Workers - residence rights
UK decision to invoke Article 50 of the TEU: More information
For the time being, the United Kingdom remains a full member of the EU and rights and obligations continue to fully apply in and to the UK:
You have the right to live in any EU country where you work, as an employee, a self-employed person or as a posted worker.
Staying abroad for up to 3 months
Have your national identity card (ID) or passport readily available
As an EU national, the only requirement to stay in another EU country for less than 3 months is to hold a valid national identity card or passport.
In many EU countries, you need to carry an identity card or passport with you at all times.
In these countries, you could be fined or temporarily detained if you leave your identity documents at home - but you cannot be forced to return to your home country for this reason alone.
Check if you have to carry an ID or passport with you at all times in your host country:
- Czech Republicczcsen
- United Kingdomgben
* Information not yet provided by national authorities
Report your presence
Some EU countries require you to report your presence to the relevant authorities within a reasonable period of time after arrival. They may impose a penalty, such as a fine if you fail to do so.
Find out more on reporting your presence.
In exceptional cases, your host country can deport you on grounds of public policy, public security, or public health - but only if it can prove you represent a serious threat.
The deportation decision must be given to you in writing. It must state all the reasons for your deportation and specify how you can appeal and by when.
Staying abroad for more than 3 months
You have the right to live in any EU country if you work there.
Register your residence
During the first 3 months of your stay, your host country cannot require you to register your residence. You can do so if you wish.
After 3 months, your host country may require you to register your residence with local authorities, to show that you're working there and obtain a document confirming your right to stay.
Find out how to register your residence abroad.
If you lose your job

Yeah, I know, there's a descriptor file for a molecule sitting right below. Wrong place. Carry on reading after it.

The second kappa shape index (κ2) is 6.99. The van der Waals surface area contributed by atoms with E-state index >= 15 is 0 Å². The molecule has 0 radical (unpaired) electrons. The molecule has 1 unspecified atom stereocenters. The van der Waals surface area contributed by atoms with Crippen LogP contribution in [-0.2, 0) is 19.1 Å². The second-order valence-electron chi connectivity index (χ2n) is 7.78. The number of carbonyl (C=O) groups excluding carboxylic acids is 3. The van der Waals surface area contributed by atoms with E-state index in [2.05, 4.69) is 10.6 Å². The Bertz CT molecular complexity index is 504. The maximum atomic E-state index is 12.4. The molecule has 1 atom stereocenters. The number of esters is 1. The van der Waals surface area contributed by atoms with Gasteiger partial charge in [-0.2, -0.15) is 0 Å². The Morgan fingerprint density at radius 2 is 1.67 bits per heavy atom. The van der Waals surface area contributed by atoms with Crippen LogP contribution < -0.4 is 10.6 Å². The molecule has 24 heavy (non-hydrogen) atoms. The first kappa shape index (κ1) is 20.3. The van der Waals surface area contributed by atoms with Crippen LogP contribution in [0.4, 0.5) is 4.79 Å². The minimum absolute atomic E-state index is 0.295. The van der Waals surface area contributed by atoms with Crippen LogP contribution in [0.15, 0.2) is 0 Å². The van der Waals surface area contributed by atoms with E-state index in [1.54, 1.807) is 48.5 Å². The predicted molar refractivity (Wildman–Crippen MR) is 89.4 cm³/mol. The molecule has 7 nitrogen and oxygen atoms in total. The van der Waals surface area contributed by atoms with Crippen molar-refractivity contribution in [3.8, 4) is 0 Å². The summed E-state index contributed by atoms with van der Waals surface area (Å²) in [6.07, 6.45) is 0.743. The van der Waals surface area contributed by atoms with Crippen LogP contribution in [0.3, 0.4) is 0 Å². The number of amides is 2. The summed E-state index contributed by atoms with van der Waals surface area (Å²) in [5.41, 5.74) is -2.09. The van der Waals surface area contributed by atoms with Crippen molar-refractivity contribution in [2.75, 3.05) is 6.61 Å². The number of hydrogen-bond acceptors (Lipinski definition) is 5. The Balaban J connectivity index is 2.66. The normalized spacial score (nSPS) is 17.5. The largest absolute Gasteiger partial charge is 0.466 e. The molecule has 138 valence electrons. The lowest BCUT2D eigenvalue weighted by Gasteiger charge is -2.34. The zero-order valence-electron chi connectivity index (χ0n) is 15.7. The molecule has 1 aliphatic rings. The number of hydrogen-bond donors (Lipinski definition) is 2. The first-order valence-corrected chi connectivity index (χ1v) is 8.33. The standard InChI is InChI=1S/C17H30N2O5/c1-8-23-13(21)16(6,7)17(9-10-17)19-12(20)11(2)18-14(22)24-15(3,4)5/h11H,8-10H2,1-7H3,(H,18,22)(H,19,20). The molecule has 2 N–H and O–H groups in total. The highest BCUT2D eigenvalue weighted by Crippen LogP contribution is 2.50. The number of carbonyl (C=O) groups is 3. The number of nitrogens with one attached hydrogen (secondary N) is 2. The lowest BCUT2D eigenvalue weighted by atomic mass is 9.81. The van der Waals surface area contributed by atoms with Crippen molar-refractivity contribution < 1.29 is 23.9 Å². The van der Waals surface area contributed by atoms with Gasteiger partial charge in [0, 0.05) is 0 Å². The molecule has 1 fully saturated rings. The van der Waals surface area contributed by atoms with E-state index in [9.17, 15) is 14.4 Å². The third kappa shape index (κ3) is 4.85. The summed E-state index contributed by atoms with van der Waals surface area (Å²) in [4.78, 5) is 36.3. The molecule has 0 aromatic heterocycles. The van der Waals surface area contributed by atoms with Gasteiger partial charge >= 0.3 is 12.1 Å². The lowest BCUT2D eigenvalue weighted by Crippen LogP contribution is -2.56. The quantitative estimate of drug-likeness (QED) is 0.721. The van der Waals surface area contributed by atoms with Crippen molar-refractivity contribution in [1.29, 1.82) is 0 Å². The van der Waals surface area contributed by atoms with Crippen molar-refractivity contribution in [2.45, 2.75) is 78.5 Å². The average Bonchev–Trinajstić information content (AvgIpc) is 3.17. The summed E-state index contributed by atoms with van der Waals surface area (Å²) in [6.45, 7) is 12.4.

If you lose your job while living in another country, you can still stay there if you are:
- unable to work temporarily because of illness or accident
- registered with the relevant authority as being involuntarily unemployed. If you have been employed for less than a year before that, you retain the right to equal treatment with nationals for a limited period of at least 6 months.
- following vocational training. If you are not involuntarily unemployed, the training must be related to your previous job.
Request to leave and deportation
You may live in the other EU country as long as you continue to meet the conditions for residence. If you no longer meet these requirements, the national authorities may require you to leave.
In exceptional cases, your host country can deport you on grounds of public policy or public security - but only if it can prove you represent a serious threat.
The deportation decision or the request to leave must be given to you in writing. It must state all the reasons for your deportation, and specify how you can appeal and by when.
If you have lived legally as a worker in another EU country for a continuous period of 5 years, you automatically acquire the right of permanent residence there. This means that you can stay in the country for as long as you want.
Your continuity of residence is not affected by:
- temporary absences (less than 6 months per year)
- longer absences for compulsory military service
- one absence of 12 consecutive months, for important reasons such as pregnancy and childbirth, serious illness, work, vocational training or a posting to another country
You can lose your right to permanent residence if you live outside the country for more than 2 consecutive years.
Permanent residence before 5 years
You may qualify for permanent residence in less than 5 years in any of the following situations:
- if you retire and have worked in the country for the last year, or have lived there continuously for 3 years
- if you stop working because you are no longer able to work and have lived in the country continuously for 2 years
- if you stop working because you are no longer able to work due to an accident at work or occupational illness. In this case, you have the right to remain regardless of how long you have lived in the country prior to the accident or malady
- if you start working in another EU country as a cross-border worker - you must return to your place of residence at least once a week - but have worked in the country where you want to obtain permanent residence for 3 years continuously beforehand.
Permanent residence document
Find out how to get a permanent residence document: it will certify your right to stay in your host country unconditionally.
In exceptional cases, the country where you live permanently can decide to deport you on grounds of public policy or public security - but only if it can prove you represent a very serious threat.
The deportation decision must be given to you in writing. It must state all the reasons for your deportation, and specify how you can appeal and by when.